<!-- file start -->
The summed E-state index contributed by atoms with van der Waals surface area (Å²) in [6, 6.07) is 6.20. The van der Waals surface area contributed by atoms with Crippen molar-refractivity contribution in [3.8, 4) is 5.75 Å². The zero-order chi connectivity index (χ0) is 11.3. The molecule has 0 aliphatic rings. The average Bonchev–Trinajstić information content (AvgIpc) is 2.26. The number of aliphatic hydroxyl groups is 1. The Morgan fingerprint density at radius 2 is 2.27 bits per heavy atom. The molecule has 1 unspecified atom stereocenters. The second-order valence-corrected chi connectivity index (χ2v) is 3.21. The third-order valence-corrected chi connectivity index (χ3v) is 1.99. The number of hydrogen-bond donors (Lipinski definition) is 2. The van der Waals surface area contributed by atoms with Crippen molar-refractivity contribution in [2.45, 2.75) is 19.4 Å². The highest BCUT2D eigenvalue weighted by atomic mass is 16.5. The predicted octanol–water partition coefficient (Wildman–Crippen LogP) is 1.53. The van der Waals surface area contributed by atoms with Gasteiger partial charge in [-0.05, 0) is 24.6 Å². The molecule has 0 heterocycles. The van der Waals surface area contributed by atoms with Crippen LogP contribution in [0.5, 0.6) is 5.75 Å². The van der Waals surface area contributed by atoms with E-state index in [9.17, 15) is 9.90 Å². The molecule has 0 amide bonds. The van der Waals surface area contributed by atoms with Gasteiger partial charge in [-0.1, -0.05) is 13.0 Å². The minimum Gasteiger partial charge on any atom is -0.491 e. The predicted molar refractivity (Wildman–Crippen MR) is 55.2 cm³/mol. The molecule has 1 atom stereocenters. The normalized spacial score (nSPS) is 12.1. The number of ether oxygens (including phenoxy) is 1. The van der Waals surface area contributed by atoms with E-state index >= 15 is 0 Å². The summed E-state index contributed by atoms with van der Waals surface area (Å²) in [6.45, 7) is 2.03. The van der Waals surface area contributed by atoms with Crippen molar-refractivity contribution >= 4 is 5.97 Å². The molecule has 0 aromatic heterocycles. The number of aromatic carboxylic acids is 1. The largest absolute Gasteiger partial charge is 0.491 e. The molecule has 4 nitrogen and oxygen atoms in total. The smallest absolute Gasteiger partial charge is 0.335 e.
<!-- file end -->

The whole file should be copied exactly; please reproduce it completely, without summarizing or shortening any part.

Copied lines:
The summed E-state index contributed by atoms with van der Waals surface area (Å²) in [6, 6.07) is 6.20. The van der Waals surface area contributed by atoms with Crippen molar-refractivity contribution in [3.8, 4) is 5.75 Å². The zero-order chi connectivity index (χ0) is 11.3. The molecule has 0 aliphatic rings. The average Bonchev–Trinajstić information content (AvgIpc) is 2.26. The number of aliphatic hydroxyl groups is 1. The Morgan fingerprint density at radius 2 is 2.27 bits per heavy atom. The molecule has 1 unspecified atom stereocenters. The second-order valence-corrected chi connectivity index (χ2v) is 3.21. The third-order valence-corrected chi connectivity index (χ3v) is 1.99. The number of hydrogen-bond donors (Lipinski definition) is 2. The van der Waals surface area contributed by atoms with Crippen molar-refractivity contribution in [2.45, 2.75) is 19.4 Å². The highest BCUT2D eigenvalue weighted by atomic mass is 16.5. The predicted octanol–water partition coefficient (Wildman–Crippen LogP) is 1.53. The van der Waals surface area contributed by atoms with Gasteiger partial charge in [-0.05, 0) is 24.6 Å². The molecule has 0 heterocycles. The van der Waals surface area contributed by atoms with Crippen LogP contribution in [0.5, 0.6) is 5.75 Å². The van der Waals surface area contributed by atoms with E-state index in [9.17, 15) is 9.90 Å². The molecule has 0 amide bonds. The van der Waals surface area contributed by atoms with Gasteiger partial charge in [-0.1, -0.05) is 13.0 Å². The minimum Gasteiger partial charge on any atom is -0.491 e. The predicted molar refractivity (Wildman–Crippen MR) is 55.2 cm³/mol. The molecule has 1 atom stereocenters. The normalized spacial score (nSPS) is 12.1. The number of ether oxygens (including phenoxy) is 1. The van der Waals surface area contributed by atoms with E-state index >= 15 is 0 Å². The summed E-state index contributed by atoms with van der Waals surface area (Å²) in [6.45, 7) is 2.03. The van der Waals surface area contributed by atoms with Crippen molar-refractivity contribution >= 4 is 5.97 Å². The molecule has 0 aromatic heterocycles. The number of aromatic carboxylic acids is 1. The largest absolute Gasteiger partial charge is 0.491 e. The molecule has 4 nitrogen and oxygen atoms in total. The smallest absolute Gasteiger partial charge is 0.335 e.